Felicia D Goodrum Sterling

Felicia D Goodrum Sterling

Member of the Graduate Faculty
Professor, BIO5 Institute
Professor, Cancer Biology - GIDP
Professor, Cellular and Molecular Medicine
Professor, Genetics - GIDP
Professor, Immunobiology
Professor, Molecular and Cellular Biology
Primary Department
Department Affiliations
(520) 626-7468

Work Summary

Work Summary
Dr. Goodrum's long-standing research focus is to understand the molecular virus-host interactions important to human cytomegalovirus (CMV) latency and persistence in the host. She has focused on identifying viral and host determinants mediating the switch between latent and replicative states. The goal of her research program is to define the mechanistic underpinnings of HCMV latency and reactivation to lay the foundation for clinical interventions to control CMV disease in all settings.

Research Interest

Research Interest
Felicia Goodrum earned her Ph.D. from Wake Forest University School of Medicine studying cell cycle restrictions to adenovirus replication. She trained as a postdoctoral fellow at Princeton University in the laboratory of Dr. Thomas Shenk studying human cytomegalovirus latency. Dr. Goodrum joined the faculty at the University of Arizona in 2006. Dr. Goodrum is the recipient of the Howard Temin Award from the National Cancer Institute, the Pew Scholar in Biomedical Sciences Award, and the Presidential Award for Early Career Scientists and Engineers.Dr. Goodrum's research focuses on the complex host-virus interactions that result in viral persistence. Progress in understanding latent programs of persistence have been impeded by the inherent complexity of the herpesviruses and that paucity of adequate model systems. Herpesviruses are extraordinary for their ability to coexist with their host by establishing life-long latent infections. Latency is defined as a reversibly quiescent state during which viral gene expression and replication is highly restricted. Her laboratory studies cytomegalovirus or CMV, one of eight human herpesviruses. CMV is remarkable in that it persists latently in 60-99% of the population, generally in the absence of disease in the immunocompetent host. Reactivation of CMV from latency poses life-threatening disease risks in immunocompromised individuals, particularly transplant patients. CMV infection is also the leading cause of infectious disease-related birth defects, affecting ~1% of live births in the US. Further, the health cost of the latent coexistence of CMV is just beginning to emerge in an association to age-related pathologies including vascular disease, immune dysfunction and frailty. The key to eradicating CMV lies in understanding latency in order to ultimately develop novel antiviral strategies targeting latently infected cells or to prevent reactivation. Our studies aim to define the molecular basis of persistence by defining viral and cellular determinants important to viral persistence and the mechanisms by which these determinants function in relevant cell models. In turn, our work will provide critical insights into how CMV assimilates into and impacts human biology.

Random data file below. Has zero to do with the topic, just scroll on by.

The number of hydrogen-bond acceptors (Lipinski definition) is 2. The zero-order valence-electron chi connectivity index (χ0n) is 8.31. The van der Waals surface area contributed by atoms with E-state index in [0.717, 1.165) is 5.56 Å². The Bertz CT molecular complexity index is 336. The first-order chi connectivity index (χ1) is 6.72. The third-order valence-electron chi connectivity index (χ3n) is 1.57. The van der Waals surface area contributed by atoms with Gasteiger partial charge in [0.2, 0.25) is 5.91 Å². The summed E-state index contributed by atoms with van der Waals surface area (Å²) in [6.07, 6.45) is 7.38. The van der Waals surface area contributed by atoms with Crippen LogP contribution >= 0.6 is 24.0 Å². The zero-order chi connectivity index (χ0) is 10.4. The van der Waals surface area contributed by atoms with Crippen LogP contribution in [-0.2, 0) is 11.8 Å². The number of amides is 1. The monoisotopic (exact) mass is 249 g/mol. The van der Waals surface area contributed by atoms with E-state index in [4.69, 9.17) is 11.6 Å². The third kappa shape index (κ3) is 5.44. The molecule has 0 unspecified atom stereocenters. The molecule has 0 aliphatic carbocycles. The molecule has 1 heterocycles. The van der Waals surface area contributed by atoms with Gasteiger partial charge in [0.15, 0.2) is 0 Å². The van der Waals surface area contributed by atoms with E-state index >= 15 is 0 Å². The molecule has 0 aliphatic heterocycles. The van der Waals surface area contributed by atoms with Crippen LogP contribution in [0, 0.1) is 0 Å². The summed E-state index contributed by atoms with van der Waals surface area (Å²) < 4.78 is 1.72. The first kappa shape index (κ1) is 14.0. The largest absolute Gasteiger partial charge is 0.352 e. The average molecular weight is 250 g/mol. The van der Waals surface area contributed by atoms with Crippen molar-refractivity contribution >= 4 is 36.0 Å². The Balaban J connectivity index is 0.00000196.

Goodrum, F. D., & Ornelles, D. A. (1999). Roles for the E4 orf6, orf3, and E1B 55-kilodalton proteins in cell cycle-independent adenovirus replication. Journal of virology, 73(9), 7474-88.

Adenoviruses bearing lesions in the E1B 55-kDa protein (E1B 55-kDa) gene are restricted by the cell cycle such that mutant virus growth is most impaired in cells infected during G(1) and least restricted in cells infected during S phase (F. D. Goodrum and D. A. Ornelles, J. Virol. 71:548-561, 1997). A similar defect is reported here for E4 orf6-mutant viruses. An E4 orf3-mutant virus was not restricted for growth by the cell cycle. However, orf3 was required for enhanced growth of an E4 orf6-mutant virus in cells infected during S phase. The cell cycle restriction may be linked to virus-mediated mRNA transport because both E1B 55-kDa- and E4 orf6-mutant viruses are defective at regulating mRNA transport at late times of infection. Accordingly, the cytoplasmic-to-nuclear ratio of late viral mRNA was reduced in G(1) cells infected with the mutant viruses compared to that in G(1) cells infected with the wild-type virus. By contrast, this ratio was equivalent among cells infected during S phase with the wild-type or mutant viruses. Furthermore, cells infected during S phase with the E1B 55-kDa- or E4 orf6-mutant viruses synthesized more late viral protein than did cells infected during G(1). However, the total amount of cytoplasmic late viral mRNA was greater in cells infected during G(1) than in cells infected during S phase with either the wild-type or mutant viruses, indicating that enhanced transport of viral mRNA in cells infected during S phase cannot account for the difference in yields in cells infected during S phase and in cells infected during G(1). Thus, additional factors affect the cell cycle restriction. These results indicate that the E4 orf6 and orf3 proteins, in addition to the E1B 55-kDa protein, may cooperate to promote cell cycle-independent adenovirus growth.